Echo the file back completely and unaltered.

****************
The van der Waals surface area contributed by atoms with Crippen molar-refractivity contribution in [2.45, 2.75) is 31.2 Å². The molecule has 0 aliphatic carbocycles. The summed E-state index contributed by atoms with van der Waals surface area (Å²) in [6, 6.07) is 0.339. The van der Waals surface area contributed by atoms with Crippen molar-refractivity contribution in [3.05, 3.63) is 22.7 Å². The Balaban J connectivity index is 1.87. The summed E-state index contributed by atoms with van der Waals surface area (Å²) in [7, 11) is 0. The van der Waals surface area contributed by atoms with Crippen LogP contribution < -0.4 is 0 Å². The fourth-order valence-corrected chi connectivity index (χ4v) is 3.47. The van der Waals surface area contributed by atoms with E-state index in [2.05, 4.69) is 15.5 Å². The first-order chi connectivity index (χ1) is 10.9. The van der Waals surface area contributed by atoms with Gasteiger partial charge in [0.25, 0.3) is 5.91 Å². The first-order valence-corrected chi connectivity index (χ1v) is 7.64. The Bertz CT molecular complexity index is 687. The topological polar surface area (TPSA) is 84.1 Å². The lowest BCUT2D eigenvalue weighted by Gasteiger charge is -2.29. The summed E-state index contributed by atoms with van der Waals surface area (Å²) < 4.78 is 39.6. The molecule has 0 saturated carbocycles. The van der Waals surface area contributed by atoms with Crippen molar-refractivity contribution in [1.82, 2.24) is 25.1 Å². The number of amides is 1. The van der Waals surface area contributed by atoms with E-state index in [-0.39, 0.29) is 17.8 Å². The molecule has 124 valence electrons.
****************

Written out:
The van der Waals surface area contributed by atoms with Crippen molar-refractivity contribution in [2.45, 2.75) is 31.2 Å². The molecule has 0 aliphatic carbocycles. The summed E-state index contributed by atoms with van der Waals surface area (Å²) in [6, 6.07) is 0.339. The van der Waals surface area contributed by atoms with Crippen molar-refractivity contribution in [3.05, 3.63) is 22.7 Å². The Balaban J connectivity index is 1.87. The summed E-state index contributed by atoms with van der Waals surface area (Å²) in [7, 11) is 0. The van der Waals surface area contributed by atoms with Crippen LogP contribution < -0.4 is 0 Å². The fourth-order valence-corrected chi connectivity index (χ4v) is 3.47. The van der Waals surface area contributed by atoms with E-state index in [2.05, 4.69) is 15.5 Å². The first-order chi connectivity index (χ1) is 10.9. The van der Waals surface area contributed by atoms with Gasteiger partial charge in [0.25, 0.3) is 5.91 Å². The first-order valence-corrected chi connectivity index (χ1v) is 7.64. The Bertz CT molecular complexity index is 687. The topological polar surface area (TPSA) is 84.1 Å². The lowest BCUT2D eigenvalue weighted by Gasteiger charge is -2.29. The summed E-state index contributed by atoms with van der Waals surface area (Å²) < 4.78 is 39.6. The molecule has 0 saturated carbocycles. The van der Waals surface area contributed by atoms with Crippen molar-refractivity contribution in [1.82, 2.24) is 25.1 Å². The number of amides is 1. The van der Waals surface area contributed by atoms with E-state index in [-0.39, 0.29) is 17.8 Å². The molecule has 124 valence electrons.